Monthly Archives: September 2011
[Edit: Draper's point has been disputed by Mike Ely: see his comments below.]
Given the concern with changing conditions in rural society in much of this issue (as represented by the work of Amin and William Hinton) we thought that readers would be interested in the origin of a misunderstanding that surrounds Marx’s thoughts on rural life. One often hears the criticism that Marxism was from the beginning an extreme modernizing philosophy that looked with complete disdain on rural existence. Did not Marx himself in The Communist Manifesto, it is frequently asked, refer to “the idiocy of rural life”? Here a misconception has arisen through the mistranslation of a single word in the authorized English translation of the Manifesto. This issue is addressed in Hal Draper’s definitive, though little known work, The Adventures of the Communist Manifesto (Berkeley: Center for Socialist History, 1998)an expanded version of his earlier work, The Annotated Communist Manifesto. Draper’s Adventures includes a new English translation of the Manifesto, together with paragraph-by-paragraph annotations, and the most detailed history currently available of the various editions of the Manifesto in major European languages.
In Draper’s translation the phrase “the idiocy of rural life” in paragraph 28 of the Manifesto is replaced with “the isolation of rural life.” His explanation for this correction is worth quoting at length:
IDIOCY OF RURAL LIFE. This oft-quoted A.ET. [authorized English translation] expression is a mistranslation. The German word Idiotismus did not, and does not, mean “idiocy” (Idiotie); it usually means idiom, like its French cognate idiotisme. But here [in paragraph 28 of The Communist Manifesto] it means neither. In the nineteenth century, German still retained the original Greek meaning of forms based on the word idiotes: a private person, withdrawn from public (communal) concerns, apolitical in the original sense of isolation from the larger community. In the Manifesto, it was being used by a scholar who had recently written his doctoral dissertation on Greek philosophy and liked to read Aeschylus in the original. (For a more detailed account of the philological background and evidence, see [Hal Draper], KMTR [Karl Marxs Theory of Revolution, New York, Monthly Review Press, 1978] 2:344f.) What the rural population had to be saved from, then, was the privatized apartness of a life-style isolated from the larger society: the classic stasis of peasant life. To inject the English idiocy into this thought is to muddle everything. The original Greek meaning (which in the 19th century was still alive in German alongside the idiom meaning) had been lost in English centuries ago. Moore [the translator of the authorized English translation] was probably not aware of this problem; Engels had probably known it forty years before. He was certainly familiar with the thought behind it: in his Condition of the Working Class in England (1845), he had written about the rural weavers as a class “which had remained sunk in apathetic indifference to the universal interests of mankind.” (MECW [Marx and Engels, Collected Works] 4:309.) In 1873 he made exactly the Manifesto’s point without using the word “idiocy”: the abolition of the town-country antithesis “will be able to deliver the rural population from the isolation and stupor in which it has vegetated almost unchanged for thousands of years” (Housing Question, Pt. III, Chapter 3).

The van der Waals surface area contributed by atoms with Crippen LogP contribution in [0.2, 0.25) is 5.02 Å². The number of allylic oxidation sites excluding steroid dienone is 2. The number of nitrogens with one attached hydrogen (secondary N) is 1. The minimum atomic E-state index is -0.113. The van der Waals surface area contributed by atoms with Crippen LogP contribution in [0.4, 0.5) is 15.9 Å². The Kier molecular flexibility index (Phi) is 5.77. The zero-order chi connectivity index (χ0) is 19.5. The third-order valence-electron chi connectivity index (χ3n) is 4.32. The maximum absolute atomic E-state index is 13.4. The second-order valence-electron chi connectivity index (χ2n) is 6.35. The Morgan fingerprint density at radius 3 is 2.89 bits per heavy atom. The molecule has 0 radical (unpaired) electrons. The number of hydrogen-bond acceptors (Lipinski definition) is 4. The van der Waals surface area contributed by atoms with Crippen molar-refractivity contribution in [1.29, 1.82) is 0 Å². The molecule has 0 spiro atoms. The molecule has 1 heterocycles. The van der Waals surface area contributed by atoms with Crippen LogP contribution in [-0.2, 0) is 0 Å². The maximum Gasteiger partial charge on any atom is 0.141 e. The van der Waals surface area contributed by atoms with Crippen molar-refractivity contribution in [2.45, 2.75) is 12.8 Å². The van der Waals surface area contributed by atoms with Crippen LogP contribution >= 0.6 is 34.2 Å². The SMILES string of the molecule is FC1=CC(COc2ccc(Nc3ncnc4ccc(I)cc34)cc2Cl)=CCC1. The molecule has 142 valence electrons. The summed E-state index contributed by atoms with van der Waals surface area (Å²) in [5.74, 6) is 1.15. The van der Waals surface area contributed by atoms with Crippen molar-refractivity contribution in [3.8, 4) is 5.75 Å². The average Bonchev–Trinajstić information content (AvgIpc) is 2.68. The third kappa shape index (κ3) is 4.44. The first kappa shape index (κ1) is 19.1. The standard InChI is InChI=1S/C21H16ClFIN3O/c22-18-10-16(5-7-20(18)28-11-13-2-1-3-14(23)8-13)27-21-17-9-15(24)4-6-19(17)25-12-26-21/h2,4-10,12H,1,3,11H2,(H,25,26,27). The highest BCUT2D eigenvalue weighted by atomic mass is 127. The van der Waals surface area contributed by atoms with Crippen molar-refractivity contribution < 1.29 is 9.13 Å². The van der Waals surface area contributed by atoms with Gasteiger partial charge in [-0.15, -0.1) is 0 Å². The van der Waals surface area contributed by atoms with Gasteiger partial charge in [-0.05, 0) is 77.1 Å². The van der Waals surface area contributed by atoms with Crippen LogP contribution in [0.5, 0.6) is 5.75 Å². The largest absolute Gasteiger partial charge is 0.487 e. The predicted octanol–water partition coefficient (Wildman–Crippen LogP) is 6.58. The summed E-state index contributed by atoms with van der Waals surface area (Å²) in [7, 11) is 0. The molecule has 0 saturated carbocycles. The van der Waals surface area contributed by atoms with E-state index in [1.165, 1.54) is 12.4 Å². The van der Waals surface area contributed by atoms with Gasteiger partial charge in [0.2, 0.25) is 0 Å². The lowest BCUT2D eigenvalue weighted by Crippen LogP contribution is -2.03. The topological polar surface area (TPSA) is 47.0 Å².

Marx’s criticism of the isolation of rural life then had to do with the antithesis of town and country under capitalism as expressed throughout his work. See also John Bellamy Foster, Marx’s Ecology (New York: Monthly Review Press), pp. 137-38.
This is fascinating. This point serves as an excellent support of Exchange Value‘s essay regarding misquotations of Marx by prominent business magazines in order to make him seem like he celebrates the bourgeoisie. As well, this quotation is apparently “often used by Greens to mischaracterize [Marx & Engels] as relentless modernizers.” Retranslating the sentence gives it an intriguingly collectivist resonance, and I urge Marxists and non-Marxists alike to readjust their conceptions of Marx accordingly.
Chaos and instability, concepts only beginning to acquire formal definitions, were not the same at all. A chaotic system could be stable if its particular brand of irregularity persisted in the face of small disturbances. [Edward] Lorenz’s system was an example…. The chaos Lorenz discovered, with all its unpredictability, was as stable as a marble in a bowl. You could add noise to this system, jiggle it, stir it up, interfere with its motion, and then when everything settled down, the transients dying away like echoes in a canyon, the system would return to the same peculiar pattern of irregularity as before. It was locally unpredictable, globally stable. Real dynamical systems played by a more complicated set of rules than anyone had imagined. The example described in the letter from Smale’s colleague was another simple system, discovered more than a generation earlier and all but forgotten. As it happened, it was a pendulum in disguise: an oscillating electronic circuit. It was nonlinear and it was periodically forced, just like a child on a swing.